Having a Baby? You need a Will.

If you have a child or are expecting your first, its time to pony up and get a Will.  This is your responsibility as a parent.

Personal Guardian.  If something happens to you, you can name a guardian for your child in a Will.  A guardian is the individual who makes decisions for your child such as what school and church to attend, who cares for the child, where the child lives.  Typically the personal guardian raises your child in your absence.  If you do not have a Will or fail to name a personal guardian in your Will, then a Court has no guidance as to who it should be. It is not hard to imagine that the choice a court might would make you roll over in your grave.  Why leave it to chance?

Financial Guardian. If your child is under 18, then the child is legally unable to manage their own property.  If the child inherits something, then the child must have a financial guardian appointed by a court to manage their inheritance.  The financial guardian has to ask the Court’s permission to access trust property and must have an attorney.  In other words, it is expensive and avoidable.

If you do not have a Will or if you have named your child as a beneficiary of a life insurance policy, IRA or similar account, then if something happens to you, you have guaranteed a probate guardianship until your child reaches 18 (and sometimes 25).

 Recall that if you do not have a Will and if you are married, your spouse and child will share in your estate.  Sometimes it is your surviving spouse (having just lost you) that has to go to court to become the financial guardian and seek the court’s permission to spend the child’s money.

Yes.  That’s right.  Your spouse has to go to court and ask the court’s permission.  Although you (and your spouse, if you are married) are the child’s natural guardian for purposes of making personal decisions, you are NOT the child’s financial guardian unless and until appointed by a court.

Trustee.  During your life you have the opportunity to avoid all of this mess.  If you are married you should leave everything to your spouse if surviving or to a trust for your child if your spouse is not surviving.  If you are unmarried you would leave your estate directly to the trust.  You can select a Trustee by naming an individual (mom, dad, or a responsible sibling) or bank to take charge of your child’s finances if something were to happen to you and your spouse.

The trust can say whatever you want it to, but commonly the trust will provide for distributions to the personal guardian while your child is a minor and for your child to go to college.

I don’t have enough for a Will.  Whats that? You don’t have enough to justify a Will? Well, I hate to tell you that you’re wrong, but—you’re wrong!

Every parent should have a Will if for no other reason than to name a personal guardian to step in and care for your child if something were to happen to you (and your spouse if you are married).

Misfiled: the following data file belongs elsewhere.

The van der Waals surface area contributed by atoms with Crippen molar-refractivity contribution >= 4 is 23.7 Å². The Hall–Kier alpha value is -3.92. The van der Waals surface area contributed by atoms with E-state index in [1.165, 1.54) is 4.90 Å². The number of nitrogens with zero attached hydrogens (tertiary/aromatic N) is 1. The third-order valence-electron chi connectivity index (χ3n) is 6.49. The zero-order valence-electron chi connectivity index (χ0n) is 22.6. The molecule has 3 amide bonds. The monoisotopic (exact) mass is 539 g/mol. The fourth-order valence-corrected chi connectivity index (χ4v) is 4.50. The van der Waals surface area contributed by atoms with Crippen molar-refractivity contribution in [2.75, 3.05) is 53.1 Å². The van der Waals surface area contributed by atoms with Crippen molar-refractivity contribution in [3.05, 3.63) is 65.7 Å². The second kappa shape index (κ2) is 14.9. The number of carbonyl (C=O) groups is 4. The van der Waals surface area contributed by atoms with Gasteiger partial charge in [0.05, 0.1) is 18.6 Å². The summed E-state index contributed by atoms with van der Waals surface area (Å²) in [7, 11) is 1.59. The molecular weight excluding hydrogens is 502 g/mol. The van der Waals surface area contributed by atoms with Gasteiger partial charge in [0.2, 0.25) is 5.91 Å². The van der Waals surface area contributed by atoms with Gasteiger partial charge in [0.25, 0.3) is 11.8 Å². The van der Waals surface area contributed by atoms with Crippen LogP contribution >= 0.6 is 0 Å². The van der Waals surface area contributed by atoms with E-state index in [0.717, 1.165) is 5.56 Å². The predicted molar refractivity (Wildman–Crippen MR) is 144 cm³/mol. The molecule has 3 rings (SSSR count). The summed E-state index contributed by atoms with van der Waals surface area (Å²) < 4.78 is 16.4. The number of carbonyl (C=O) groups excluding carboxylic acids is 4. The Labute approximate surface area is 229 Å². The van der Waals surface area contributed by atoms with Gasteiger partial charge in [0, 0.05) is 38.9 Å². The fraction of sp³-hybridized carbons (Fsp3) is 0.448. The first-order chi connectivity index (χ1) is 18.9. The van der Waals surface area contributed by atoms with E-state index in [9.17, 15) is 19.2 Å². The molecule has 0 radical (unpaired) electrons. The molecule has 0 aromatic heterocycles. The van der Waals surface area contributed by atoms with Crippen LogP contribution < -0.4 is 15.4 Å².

Also, I want to emphasize that even small estates can bring significant (or at least disproportionate) legal fees on the back-end (think of the 18-25 year guardianship).  Things like Improper beneficiary designations (naming a child under 18), asset titles and other things can cause unnecessary legal fees—fees which could have been eliminated altogether with planning.  If you did not have a lot to begin with your child has even less now to get them to adulthood. . .

If you have a small or simple estate, then a simple estate plan is appropriate for you (which comes with a correspondingly reasonable legal fee!).

Suze Orman Will and Trust Kit is calling your name!  Don’t do it!  Avoid the temptation to do-it-yourself.  There is a chance that you could get it right, but there is another chance that (frankly) you could screw it up.

You save money if you get it right.  Your family pays if you screw it up. Guess who has two thumbs and gets to fix it.  This guy The whole goal was to avoid unnecessary legal fees, right?

An estate planning attorney can ensure that things will go smoothly if something were to happen to you and let you rest easy that you have protected your family.

An estate planning attorney will prepare other documents for you including powers of attorney and living wills.

Most importantly, the estate planning attorney will review your assets with you, tell you how the best way for you to own them, how to name beneficiary designations and the like.

All of these things may sound simple, but a professional can help you avoid making some “grave” mistakes.

Don’t do it for yourself.  Do it for your family.

Rob Malin
Memphis, Tennessee


  1. What timing, Rob.. this is a fabulous article! Very informative and well-written. My step-daughter and I were talking about this very real scenario just yesterday. Needless to say, I sent her a copy. Miss you –

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